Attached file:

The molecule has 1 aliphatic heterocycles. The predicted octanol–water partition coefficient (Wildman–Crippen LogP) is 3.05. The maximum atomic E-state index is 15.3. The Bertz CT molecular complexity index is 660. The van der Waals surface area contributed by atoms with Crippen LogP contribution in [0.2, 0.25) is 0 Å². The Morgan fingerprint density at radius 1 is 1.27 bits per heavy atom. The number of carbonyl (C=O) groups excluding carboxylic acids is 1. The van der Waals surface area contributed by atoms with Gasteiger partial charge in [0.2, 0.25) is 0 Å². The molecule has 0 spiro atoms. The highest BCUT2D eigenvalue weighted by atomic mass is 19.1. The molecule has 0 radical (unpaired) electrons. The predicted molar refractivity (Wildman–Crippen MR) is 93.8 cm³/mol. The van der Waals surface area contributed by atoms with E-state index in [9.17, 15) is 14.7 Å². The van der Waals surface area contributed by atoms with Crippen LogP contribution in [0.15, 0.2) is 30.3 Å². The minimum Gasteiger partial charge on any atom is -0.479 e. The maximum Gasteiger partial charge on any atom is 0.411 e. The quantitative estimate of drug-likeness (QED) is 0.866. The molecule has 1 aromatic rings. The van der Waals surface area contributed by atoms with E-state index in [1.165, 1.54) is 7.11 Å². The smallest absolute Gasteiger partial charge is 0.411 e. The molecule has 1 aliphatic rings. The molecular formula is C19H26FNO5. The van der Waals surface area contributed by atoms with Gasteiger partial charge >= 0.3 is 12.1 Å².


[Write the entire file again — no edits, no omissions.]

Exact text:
The molecule has 1 aliphatic heterocycles. The predicted octanol–water partition coefficient (Wildman–Crippen LogP) is 3.05. The maximum atomic E-state index is 15.3. The Bertz CT molecular complexity index is 660. The van der Waals surface area contributed by atoms with Crippen LogP contribution in [0.2, 0.25) is 0 Å². The Morgan fingerprint density at radius 1 is 1.27 bits per heavy atom. The number of carbonyl (C=O) groups excluding carboxylic acids is 1. The van der Waals surface area contributed by atoms with Gasteiger partial charge in [0.2, 0.25) is 0 Å². The molecule has 0 spiro atoms. The highest BCUT2D eigenvalue weighted by atomic mass is 19.1. The molecule has 0 radical (unpaired) electrons. The predicted molar refractivity (Wildman–Crippen MR) is 93.8 cm³/mol. The van der Waals surface area contributed by atoms with E-state index in [9.17, 15) is 14.7 Å². The van der Waals surface area contributed by atoms with Crippen LogP contribution in [0.15, 0.2) is 30.3 Å². The minimum Gasteiger partial charge on any atom is -0.479 e. The maximum Gasteiger partial charge on any atom is 0.411 e. The quantitative estimate of drug-likeness (QED) is 0.866. The molecule has 1 aromatic rings. The van der Waals surface area contributed by atoms with E-state index in [1.165, 1.54) is 7.11 Å². The smallest absolute Gasteiger partial charge is 0.411 e. The molecule has 1 aliphatic rings. The molecular formula is C19H26FNO5. The van der Waals surface area contributed by atoms with Gasteiger partial charge >= 0.3 is 12.1 Å².